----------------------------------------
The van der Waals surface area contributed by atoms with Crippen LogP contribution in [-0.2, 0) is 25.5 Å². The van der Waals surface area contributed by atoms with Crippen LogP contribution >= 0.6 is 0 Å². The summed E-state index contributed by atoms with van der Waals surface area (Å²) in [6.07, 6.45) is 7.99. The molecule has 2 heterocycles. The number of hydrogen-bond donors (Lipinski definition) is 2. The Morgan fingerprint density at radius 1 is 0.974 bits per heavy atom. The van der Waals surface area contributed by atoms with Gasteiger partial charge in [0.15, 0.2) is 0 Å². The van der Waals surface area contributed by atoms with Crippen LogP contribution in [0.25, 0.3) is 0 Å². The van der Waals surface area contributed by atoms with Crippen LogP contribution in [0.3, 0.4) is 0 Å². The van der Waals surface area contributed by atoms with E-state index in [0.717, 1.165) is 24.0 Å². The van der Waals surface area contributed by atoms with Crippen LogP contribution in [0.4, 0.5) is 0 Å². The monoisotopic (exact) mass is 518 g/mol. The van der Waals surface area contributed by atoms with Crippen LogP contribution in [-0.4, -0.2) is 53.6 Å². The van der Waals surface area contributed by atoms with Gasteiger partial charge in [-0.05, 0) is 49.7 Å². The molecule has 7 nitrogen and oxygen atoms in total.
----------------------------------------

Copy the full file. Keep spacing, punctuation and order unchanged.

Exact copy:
The van der Waals surface area contributed by atoms with Crippen LogP contribution in [-0.2, 0) is 25.5 Å². The van der Waals surface area contributed by atoms with Crippen LogP contribution >= 0.6 is 0 Å². The summed E-state index contributed by atoms with van der Waals surface area (Å²) in [6.07, 6.45) is 7.99. The molecule has 2 heterocycles. The number of hydrogen-bond donors (Lipinski definition) is 2. The Morgan fingerprint density at radius 1 is 0.974 bits per heavy atom. The van der Waals surface area contributed by atoms with Gasteiger partial charge in [0.15, 0.2) is 0 Å². The van der Waals surface area contributed by atoms with Crippen LogP contribution in [0.25, 0.3) is 0 Å². The van der Waals surface area contributed by atoms with Crippen LogP contribution in [0.3, 0.4) is 0 Å². The van der Waals surface area contributed by atoms with E-state index in [0.717, 1.165) is 24.0 Å². The van der Waals surface area contributed by atoms with Crippen LogP contribution in [0.4, 0.5) is 0 Å². The monoisotopic (exact) mass is 518 g/mol. The van der Waals surface area contributed by atoms with Crippen LogP contribution in [-0.4, -0.2) is 53.6 Å². The van der Waals surface area contributed by atoms with Gasteiger partial charge in [-0.05, 0) is 49.7 Å². The molecule has 7 nitrogen and oxygen atoms in total.